This question is somewhat similar to this: Unix/Linux command syntax

Suppose I have a program foo that takes arguments -a and -b. If both a and b take a string argument what is the meaning of this

foo -b -a bar

If multiple b:s are allowed

foo -b -a -b


Is there a true specification of the command line syntax somewhere?


Unless you can find something that says option arguments can't start with a minus sign, then the only possible interpretation is


See also: POSIX Utility Conventions.

  • So I need to know if the option takes an argument or not, otherwise it will be impossible to know what it is. – user877329 Sep 4 '12 at 15:01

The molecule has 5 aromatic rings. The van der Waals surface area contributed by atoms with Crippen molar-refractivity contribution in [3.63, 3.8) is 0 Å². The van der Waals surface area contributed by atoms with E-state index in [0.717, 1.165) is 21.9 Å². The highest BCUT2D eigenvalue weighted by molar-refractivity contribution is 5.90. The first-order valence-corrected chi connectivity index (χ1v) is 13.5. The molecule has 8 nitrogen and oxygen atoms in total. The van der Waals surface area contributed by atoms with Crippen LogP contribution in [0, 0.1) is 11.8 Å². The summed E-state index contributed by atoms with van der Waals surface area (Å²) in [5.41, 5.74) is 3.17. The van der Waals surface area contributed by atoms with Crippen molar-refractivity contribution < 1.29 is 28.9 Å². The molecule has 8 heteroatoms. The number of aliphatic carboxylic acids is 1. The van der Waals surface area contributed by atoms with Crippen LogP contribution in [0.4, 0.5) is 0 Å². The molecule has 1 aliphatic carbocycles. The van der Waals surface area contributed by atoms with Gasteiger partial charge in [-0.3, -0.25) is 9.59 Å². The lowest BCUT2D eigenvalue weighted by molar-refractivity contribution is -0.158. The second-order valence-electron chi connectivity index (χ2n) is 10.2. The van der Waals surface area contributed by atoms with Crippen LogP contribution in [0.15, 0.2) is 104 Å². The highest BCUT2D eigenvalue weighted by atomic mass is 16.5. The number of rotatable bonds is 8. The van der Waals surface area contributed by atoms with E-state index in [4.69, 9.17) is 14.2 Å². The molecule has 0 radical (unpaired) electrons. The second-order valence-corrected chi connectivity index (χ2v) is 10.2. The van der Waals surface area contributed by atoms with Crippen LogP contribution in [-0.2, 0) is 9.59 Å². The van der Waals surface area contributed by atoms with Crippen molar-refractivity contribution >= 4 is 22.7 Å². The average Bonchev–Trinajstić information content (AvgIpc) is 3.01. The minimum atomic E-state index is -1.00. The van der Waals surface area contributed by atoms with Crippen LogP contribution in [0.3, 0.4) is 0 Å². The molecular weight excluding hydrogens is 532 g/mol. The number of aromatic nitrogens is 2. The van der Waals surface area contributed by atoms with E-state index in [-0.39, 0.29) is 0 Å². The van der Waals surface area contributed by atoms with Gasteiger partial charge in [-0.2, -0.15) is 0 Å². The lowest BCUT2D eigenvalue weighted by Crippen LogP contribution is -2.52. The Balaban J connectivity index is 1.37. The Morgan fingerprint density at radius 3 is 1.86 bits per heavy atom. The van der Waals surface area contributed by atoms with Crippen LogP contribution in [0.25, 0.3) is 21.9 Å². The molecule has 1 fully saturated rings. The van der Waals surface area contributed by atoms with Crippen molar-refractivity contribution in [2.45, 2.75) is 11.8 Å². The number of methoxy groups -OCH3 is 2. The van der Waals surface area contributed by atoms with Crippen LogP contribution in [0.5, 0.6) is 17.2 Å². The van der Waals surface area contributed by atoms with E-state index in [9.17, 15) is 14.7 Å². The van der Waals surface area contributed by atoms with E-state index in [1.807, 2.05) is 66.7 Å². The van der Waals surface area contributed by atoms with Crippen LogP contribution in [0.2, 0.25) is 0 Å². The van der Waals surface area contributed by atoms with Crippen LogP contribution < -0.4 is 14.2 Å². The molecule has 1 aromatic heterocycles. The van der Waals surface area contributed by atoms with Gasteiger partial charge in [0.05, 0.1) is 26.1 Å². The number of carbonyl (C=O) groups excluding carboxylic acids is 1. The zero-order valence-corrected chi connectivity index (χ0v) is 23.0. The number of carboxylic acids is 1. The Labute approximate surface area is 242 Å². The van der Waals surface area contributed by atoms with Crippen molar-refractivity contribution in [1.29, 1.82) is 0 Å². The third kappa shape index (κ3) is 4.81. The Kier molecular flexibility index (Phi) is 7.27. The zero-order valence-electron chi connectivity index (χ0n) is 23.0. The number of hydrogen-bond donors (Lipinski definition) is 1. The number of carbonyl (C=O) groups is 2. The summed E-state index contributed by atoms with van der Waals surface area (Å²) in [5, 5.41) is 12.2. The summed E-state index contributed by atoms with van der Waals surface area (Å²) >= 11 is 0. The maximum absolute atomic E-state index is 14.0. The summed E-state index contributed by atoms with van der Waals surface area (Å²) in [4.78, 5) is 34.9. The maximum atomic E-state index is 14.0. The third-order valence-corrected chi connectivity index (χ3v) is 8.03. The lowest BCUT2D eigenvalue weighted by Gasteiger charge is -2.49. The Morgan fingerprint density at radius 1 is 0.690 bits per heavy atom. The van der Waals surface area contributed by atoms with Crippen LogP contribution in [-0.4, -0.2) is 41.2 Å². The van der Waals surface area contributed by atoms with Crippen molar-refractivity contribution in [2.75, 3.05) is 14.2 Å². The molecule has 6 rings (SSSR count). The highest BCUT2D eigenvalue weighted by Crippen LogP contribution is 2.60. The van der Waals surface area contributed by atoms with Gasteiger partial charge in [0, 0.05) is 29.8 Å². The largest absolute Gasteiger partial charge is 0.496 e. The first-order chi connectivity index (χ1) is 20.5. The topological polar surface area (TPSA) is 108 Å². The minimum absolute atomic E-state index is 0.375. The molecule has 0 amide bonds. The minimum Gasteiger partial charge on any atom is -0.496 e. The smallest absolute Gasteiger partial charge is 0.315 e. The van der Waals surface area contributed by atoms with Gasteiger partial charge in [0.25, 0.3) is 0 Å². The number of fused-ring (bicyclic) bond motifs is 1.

• Yes, that's my understanding. – Mikel Sep 4 '12 at 15:41
  • 1
    @user877329 See also the getopt function and the getopts utility. Most C programs use getopt (or a some extension of it that allows options to be more than one letter long, such as GNU getopt_long) and most shell scripts use getopts. – Gilles 'SO- stop being evil' Sep 4 '12 at 22:14

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